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Calling it quits

Used cigarette butts disguise themselves among the dust and rubbish that line the sidewalks along Taft Avenue. It’s 7am, and only hours before, the last of the Happy Thursday goers staggered back to their dorms or into cabs. Small bars and condo units make for centers of excellence in drugs and cheap booze. And to many, this marks the quintessential college experience.

Last October, AdCreate’s anti-drug campaign had students and faculty alike taking a stand, claiming it’s “Never Okay”, and making use of a simple yet striking “X” in banners and stickers around campus. But in the clash between the conservatives and liberals of this anti-drug war, society fails to set the spotlight on the ones who’ve been there and done that. They’ve called it quits, coming out of the gray area to break the taboo surrounding vices.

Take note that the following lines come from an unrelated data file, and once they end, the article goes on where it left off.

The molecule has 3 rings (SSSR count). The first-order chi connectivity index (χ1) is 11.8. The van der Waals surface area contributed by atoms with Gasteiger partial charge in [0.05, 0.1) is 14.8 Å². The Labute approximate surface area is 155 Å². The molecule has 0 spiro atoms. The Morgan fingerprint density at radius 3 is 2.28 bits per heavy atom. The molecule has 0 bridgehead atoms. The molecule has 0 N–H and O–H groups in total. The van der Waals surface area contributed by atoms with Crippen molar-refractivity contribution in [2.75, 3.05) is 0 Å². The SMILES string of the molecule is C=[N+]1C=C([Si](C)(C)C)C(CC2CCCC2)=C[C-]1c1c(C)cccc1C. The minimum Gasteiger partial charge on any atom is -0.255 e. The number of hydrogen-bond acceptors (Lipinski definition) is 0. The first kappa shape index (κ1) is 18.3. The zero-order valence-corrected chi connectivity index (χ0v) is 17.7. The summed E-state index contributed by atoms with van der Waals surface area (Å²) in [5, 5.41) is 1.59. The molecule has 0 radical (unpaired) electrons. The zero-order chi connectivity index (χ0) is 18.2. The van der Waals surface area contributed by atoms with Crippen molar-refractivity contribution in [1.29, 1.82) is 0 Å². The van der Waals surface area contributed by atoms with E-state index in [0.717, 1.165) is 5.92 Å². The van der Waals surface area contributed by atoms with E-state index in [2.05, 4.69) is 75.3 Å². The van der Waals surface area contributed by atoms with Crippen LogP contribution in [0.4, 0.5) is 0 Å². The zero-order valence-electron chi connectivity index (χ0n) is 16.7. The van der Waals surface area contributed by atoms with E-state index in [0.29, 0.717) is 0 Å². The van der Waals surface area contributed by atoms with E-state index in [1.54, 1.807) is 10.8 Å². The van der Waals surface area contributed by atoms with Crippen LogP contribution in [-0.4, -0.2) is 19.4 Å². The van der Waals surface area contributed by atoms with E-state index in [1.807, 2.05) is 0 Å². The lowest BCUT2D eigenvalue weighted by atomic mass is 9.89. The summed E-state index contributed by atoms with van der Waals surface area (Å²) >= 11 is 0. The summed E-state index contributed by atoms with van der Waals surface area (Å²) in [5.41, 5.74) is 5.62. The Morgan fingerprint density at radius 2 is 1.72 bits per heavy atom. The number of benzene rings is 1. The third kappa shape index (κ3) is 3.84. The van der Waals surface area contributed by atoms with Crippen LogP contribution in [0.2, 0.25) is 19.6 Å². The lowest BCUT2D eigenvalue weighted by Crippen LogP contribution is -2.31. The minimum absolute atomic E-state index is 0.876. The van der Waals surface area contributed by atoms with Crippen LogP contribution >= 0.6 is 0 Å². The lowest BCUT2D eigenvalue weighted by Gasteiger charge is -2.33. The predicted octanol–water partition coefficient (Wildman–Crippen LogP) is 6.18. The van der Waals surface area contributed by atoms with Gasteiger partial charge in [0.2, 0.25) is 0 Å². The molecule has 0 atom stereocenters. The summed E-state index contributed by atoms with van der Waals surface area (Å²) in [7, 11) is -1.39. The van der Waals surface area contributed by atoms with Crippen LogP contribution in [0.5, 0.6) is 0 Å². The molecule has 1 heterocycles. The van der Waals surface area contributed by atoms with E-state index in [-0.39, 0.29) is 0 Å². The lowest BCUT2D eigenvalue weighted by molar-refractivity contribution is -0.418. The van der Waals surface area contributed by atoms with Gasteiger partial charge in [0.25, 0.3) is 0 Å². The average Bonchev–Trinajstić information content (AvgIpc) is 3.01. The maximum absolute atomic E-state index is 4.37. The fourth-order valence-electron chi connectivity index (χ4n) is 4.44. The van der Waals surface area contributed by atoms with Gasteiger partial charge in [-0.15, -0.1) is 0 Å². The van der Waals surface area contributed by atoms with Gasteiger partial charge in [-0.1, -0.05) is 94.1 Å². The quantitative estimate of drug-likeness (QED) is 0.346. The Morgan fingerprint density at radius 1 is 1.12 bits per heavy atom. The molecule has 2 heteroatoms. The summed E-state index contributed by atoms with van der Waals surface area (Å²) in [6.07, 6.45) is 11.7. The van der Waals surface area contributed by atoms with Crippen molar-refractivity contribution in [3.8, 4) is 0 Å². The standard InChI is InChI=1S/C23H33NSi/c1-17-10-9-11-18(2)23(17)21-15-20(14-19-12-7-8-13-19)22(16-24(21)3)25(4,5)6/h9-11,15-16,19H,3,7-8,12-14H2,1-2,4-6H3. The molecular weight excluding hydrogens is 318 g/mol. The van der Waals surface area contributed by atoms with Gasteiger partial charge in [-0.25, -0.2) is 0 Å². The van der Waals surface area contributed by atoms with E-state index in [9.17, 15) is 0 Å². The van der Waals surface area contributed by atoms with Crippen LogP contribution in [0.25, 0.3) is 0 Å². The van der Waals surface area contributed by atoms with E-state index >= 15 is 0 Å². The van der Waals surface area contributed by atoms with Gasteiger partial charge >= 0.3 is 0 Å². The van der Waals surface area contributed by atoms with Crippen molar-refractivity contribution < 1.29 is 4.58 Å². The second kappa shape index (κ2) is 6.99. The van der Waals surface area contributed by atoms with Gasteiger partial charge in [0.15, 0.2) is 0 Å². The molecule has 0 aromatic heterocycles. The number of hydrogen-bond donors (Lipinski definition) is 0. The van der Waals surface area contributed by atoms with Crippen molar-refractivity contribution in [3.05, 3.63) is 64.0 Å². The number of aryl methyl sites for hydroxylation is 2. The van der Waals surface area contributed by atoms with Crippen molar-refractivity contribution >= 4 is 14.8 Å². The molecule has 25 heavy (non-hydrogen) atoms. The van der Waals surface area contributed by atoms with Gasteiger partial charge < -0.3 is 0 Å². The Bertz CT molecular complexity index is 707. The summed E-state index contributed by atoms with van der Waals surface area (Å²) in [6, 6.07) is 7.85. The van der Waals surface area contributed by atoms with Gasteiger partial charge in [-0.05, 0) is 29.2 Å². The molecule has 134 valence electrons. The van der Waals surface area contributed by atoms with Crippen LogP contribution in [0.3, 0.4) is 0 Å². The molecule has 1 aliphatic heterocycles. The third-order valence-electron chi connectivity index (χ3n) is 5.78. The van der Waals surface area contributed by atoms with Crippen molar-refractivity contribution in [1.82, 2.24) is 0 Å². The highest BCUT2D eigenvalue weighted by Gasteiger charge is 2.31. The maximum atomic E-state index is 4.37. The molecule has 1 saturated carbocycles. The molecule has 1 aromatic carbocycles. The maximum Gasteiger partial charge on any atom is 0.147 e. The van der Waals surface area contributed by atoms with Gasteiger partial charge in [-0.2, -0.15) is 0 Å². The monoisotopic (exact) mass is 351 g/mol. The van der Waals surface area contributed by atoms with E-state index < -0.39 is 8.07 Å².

First time highs

“I was so high, I was talking to a cat, then I played Minecraft and I threw up,” jokes Paul* (I, MEM-MR) as he recalls spacing out. What started as innocent curiosity at pre-pubescent 14 soon had him shelling out P500 every two days.

While a few like Paul have been getting stoned since high school, most only get the chance during their early college days. “You’re trying things out. You know, we [kids] tend to be very adventurous,” begins Carl* (PSM, ‘13) who learned how to smoke marijuana from his friends during his sophomore year in DLSU. “It was a two-minute laughing stock,” he describes his first hit.

 

Choice of poison

It’s no question the nicotine content in every cigarette stick is what makes it both addictive and fatal. “Cigarettes give you this sense of focus and clarity that’s difficult to explain to a non-smoker,” explains Enrique* (IV, PSM) who’s been smoking for five years on and off. With students reaching up to two packs a day at P5 a stick, switching up from Camels to Pall Mall reds, much of it is influenced by social situations, similar to gossip and prolific use of foul language—thus, the term ‘social smoker’.

On the other hand, there are some who are into it solely for tobacco’s unique flavor. “Though I have nothing against smokers like the ones in Agno, I don’t see it like you gotta smoke with your friends,” says Kevin* (V, PSM) who only smokes at home. “Same with liquor, I never did it socially. I was after the taste, the brew.”